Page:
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The Romans

What horrific event occurred in 70 AD? 

The Roman general Pompey took Jerusalem in 63BC, slaughtering some 12,000 Jews in the process - a tragic pattern set at the time of the Babylonians, but sadly not to end there, as history will bear evidence. The Romans were on a conquering tour of the Middle East and decided to intervene in a dispute between two Hasmonean brothers, Hyrcanus II and Aristobolus II, who were fighting for control. Rome favoured Hyrcanus over the cunning Aristobolus and so the latter was thrown into jail, while the former was given the throne of Judea.

But there were strings attached, as this brought the whole land under indirect Roman rule, as a province of Syria. A generation later, Roman influence was brought to bear through the selection of a new King for the province, King Herod. Identified as someone who could further Roman influence in the east, the emperor declared Herod the 'King of the Jews' and sent him off to conquer the land. After a 3 year campaign, Jerusalem yet again came under siege and, after it was taken, Herod sent his vanquished opponent, the hapless Antigonus, off to Rome to be beheaded.

King Herod reigned for thirty three years and was deeply unpopular. The main reason was his using the title 'King of the Jews', which rankled as he was really descended from the Edomites. These were traditional enemies of the Jews, who had been forcibly 'Judaised' a couple of generations back. He tried to alleviate this by marrying a Hasmonean princess after divorcing his previous wife, Doris. His new mother-in-law was a battleaxe and forced him to install his brother-in-law, Aristobulus, as High Priest.

Unfortunately, Aristobolus was drowned after high jinks in a swimming pool (serves him right as High Priests were not meant to frolic about!), which had international repercussions, particularly with Cleopatra of Egypt (yes, it was she), who had her eyes on expansion eastwards. She had Herod summoned to her friend Mark Anthony to account for himself, which he did with a large bribe. The purpose for recounting this episode is that this was the point when Herod started to develop a deeply suspicious nature which became his enduring trademark.

Yet Herod did some good. He brought peace to the north-eastern territories and he loved building things. He built, with the help of a thousand burly Levites, a new Temple in Jerusalem to add to the one he built for the Roman emperor in Samaria. He also built stadiums and theatres, which didn't make him too popular as they were intended for the forthcoming Greek games. He also gave Roman names to the local regions and towns, some of them in honour of his own family, even though he was to try and murder most of them in time.

Herod's Temple took more than 80 years to be completed and the final trimmings were in place barely 7 years before its destruction! Nevertheless, the Temple was just about operational when it witnessed something significant and unusual in about 7 BC (or in 1 BC for traditionalists). An elderly priest, Zechariah, had a meeting with the angel Gabriel there while on a tour of duty. Subsequently, his wife, Elizabeth was to give birth to a son, John, months later. John the Baptist was to grow up to be very special indeed. We read of him in Matthew 3:3: "This is he who was spoken of through the prophet Isaiah: 'A voice of one calling in the desert, Prepare the way for the Lord, make straight paths for Him'". God's apparent silence was over. After over 400 years since Malachi, the last prophet of the Hebrew Scriptures, we now have a new voice, that of John the Baptist and we move to the world of the Gospels.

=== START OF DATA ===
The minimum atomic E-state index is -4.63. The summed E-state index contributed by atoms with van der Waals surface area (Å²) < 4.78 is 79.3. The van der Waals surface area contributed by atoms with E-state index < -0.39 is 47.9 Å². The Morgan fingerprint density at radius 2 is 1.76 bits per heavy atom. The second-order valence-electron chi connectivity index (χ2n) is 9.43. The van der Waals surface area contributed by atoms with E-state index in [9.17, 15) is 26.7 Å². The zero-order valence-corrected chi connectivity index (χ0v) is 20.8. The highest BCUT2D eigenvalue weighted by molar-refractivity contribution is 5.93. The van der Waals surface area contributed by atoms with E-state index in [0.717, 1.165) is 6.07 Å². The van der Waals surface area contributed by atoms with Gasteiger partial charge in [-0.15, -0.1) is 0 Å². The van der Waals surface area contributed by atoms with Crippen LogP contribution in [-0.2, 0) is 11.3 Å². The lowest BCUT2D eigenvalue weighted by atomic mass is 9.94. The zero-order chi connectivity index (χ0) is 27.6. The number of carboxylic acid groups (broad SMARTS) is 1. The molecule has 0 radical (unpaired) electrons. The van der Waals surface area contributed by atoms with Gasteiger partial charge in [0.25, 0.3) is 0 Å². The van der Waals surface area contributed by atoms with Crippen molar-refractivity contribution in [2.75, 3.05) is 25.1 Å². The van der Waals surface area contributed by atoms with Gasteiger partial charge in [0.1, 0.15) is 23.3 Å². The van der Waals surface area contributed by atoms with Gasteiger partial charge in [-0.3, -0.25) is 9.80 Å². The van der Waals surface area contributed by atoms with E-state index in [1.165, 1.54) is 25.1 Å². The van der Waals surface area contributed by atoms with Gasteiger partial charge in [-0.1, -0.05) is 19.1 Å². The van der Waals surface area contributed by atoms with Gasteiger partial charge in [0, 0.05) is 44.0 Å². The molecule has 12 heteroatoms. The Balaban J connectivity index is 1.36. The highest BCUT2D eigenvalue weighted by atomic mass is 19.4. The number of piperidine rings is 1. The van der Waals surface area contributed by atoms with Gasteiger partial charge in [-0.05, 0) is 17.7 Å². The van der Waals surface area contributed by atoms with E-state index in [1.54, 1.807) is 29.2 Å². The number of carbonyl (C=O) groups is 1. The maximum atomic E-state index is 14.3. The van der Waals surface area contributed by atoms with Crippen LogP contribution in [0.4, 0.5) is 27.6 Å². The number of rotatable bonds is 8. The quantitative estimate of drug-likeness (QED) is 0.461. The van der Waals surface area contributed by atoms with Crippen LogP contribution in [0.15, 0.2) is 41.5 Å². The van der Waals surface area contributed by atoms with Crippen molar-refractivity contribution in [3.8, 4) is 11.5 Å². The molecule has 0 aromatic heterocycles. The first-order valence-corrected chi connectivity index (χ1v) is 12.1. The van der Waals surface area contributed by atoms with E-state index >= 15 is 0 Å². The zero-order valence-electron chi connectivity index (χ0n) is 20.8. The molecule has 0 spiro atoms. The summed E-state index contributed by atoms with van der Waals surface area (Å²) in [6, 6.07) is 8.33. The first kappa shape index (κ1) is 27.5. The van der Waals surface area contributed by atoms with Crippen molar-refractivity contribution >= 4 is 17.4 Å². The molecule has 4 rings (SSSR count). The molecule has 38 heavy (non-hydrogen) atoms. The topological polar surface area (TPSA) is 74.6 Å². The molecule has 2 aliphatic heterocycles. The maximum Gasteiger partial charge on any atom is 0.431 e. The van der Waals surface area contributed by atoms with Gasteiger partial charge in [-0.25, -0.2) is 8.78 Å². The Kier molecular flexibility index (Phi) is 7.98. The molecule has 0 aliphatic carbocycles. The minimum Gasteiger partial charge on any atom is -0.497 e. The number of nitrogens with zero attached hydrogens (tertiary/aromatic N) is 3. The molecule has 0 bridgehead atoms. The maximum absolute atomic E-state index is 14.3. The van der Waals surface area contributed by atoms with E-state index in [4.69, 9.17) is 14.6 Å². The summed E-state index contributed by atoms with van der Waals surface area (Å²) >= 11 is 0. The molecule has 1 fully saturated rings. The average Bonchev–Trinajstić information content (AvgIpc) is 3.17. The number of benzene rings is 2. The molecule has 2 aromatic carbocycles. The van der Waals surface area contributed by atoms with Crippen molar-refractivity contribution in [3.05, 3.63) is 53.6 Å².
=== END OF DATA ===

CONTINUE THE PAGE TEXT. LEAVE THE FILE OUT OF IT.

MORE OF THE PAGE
King Herod died a madman, one of his last acts being to order the slaughter of all infants in the Bethlehem area, after discovering the presence of a rival 'King of the Jews'. This, of course, was Jesus, the true King of the Jews, who by now had escaped to Egypt. After Herod's death, his kingdom was split into three and given to his three sons, none taking the title of King. Herod Antipas became a tetrarch (a minor title) and ruled Galilee, falling foul of John the Baptist in Matthew 14:1-12. Archelaus became the much more important, politically, ethnarch of Judea, which did him little good as, after a few bad decisions, he was banished to Europe. From this time on Judea was proclaimed a province of the Roman Empire and was governed by a Roman official, a procurator, appointed by the emperor. The fifth such procurator was Pontius Pilate, who governed from 26 AD to 36 AD. 

By now the Roman hold on the province was firm. The heart of the country was Judea in the south and Galilee in the north, separated by Samaria, which was inhabited by a people who were not quite kosher, with a religion that tended to 'mix-and-match' the Judaism of the day, which was not surprising as they were descended from immigrants of the Assyrian Empire. Jerusalem at that time was a splendid place, the most dazzling sight being that of the Temple. There may have been as many as 250,000 people living there at the time, swelling to the millions during the pilgrim festivals. Local affairs were sorted out by the Sanhedrin but real power was held by the Romans. All major decisions had to be referred to Rome, including the death sentence of Jesus, which had to be approved by Pilate.

Jesus? So where does he fit into our story?

Steve Maltz
February 2014

(This is an abridged extract from Steve's book Outcast Nation)

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